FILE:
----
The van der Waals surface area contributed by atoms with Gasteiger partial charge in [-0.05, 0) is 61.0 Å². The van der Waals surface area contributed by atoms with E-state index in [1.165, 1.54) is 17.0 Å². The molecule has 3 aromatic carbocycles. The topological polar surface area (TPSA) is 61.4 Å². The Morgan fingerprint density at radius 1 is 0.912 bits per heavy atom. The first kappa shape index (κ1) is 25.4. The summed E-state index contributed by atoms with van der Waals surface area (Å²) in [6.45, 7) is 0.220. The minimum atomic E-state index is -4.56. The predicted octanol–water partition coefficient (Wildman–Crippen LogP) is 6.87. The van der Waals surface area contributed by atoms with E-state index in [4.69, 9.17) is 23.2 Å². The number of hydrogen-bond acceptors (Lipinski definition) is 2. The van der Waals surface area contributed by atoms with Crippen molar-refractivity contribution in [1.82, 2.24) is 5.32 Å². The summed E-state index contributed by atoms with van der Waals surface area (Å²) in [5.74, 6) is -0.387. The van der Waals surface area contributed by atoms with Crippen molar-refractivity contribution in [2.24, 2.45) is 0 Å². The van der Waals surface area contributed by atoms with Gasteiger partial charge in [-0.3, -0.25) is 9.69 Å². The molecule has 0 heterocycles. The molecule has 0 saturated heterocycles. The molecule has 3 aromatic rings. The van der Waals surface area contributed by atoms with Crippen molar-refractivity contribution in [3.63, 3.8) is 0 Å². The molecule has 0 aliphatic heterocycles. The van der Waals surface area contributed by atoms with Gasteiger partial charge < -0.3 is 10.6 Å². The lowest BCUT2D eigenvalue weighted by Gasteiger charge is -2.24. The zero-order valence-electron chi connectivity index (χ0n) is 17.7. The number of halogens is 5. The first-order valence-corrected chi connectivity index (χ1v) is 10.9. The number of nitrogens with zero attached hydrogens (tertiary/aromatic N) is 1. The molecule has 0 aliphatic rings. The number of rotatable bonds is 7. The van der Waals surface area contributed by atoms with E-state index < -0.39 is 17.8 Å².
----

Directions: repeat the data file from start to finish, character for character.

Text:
The van der Waals surface area contributed by atoms with Gasteiger partial charge in [-0.05, 0) is 61.0 Å². The van der Waals surface area contributed by atoms with E-state index in [1.165, 1.54) is 17.0 Å². The molecule has 3 aromatic carbocycles. The topological polar surface area (TPSA) is 61.4 Å². The Morgan fingerprint density at radius 1 is 0.912 bits per heavy atom. The first kappa shape index (κ1) is 25.4. The summed E-state index contributed by atoms with van der Waals surface area (Å²) in [6.45, 7) is 0.220. The minimum atomic E-state index is -4.56. The predicted octanol–water partition coefficient (Wildman–Crippen LogP) is 6.87. The van der Waals surface area contributed by atoms with E-state index in [4.69, 9.17) is 23.2 Å². The number of hydrogen-bond acceptors (Lipinski definition) is 2. The van der Waals surface area contributed by atoms with Crippen molar-refractivity contribution in [1.82, 2.24) is 5.32 Å². The summed E-state index contributed by atoms with van der Waals surface area (Å²) in [5.74, 6) is -0.387. The van der Waals surface area contributed by atoms with Crippen molar-refractivity contribution in [2.24, 2.45) is 0 Å². The van der Waals surface area contributed by atoms with Gasteiger partial charge in [-0.3, -0.25) is 9.69 Å². The molecule has 0 heterocycles. The molecule has 0 saturated heterocycles. The molecule has 3 aromatic rings. The van der Waals surface area contributed by atoms with Crippen molar-refractivity contribution in [3.63, 3.8) is 0 Å². The molecule has 0 aliphatic heterocycles. The van der Waals surface area contributed by atoms with Gasteiger partial charge < -0.3 is 10.6 Å². The lowest BCUT2D eigenvalue weighted by Gasteiger charge is -2.24. The zero-order valence-electron chi connectivity index (χ0n) is 17.7. The number of halogens is 5. The first-order valence-corrected chi connectivity index (χ1v) is 10.9. The number of nitrogens with zero attached hydrogens (tertiary/aromatic N) is 1. The molecule has 0 aliphatic rings. The number of rotatable bonds is 7. The van der Waals surface area contributed by atoms with E-state index < -0.39 is 17.8 Å².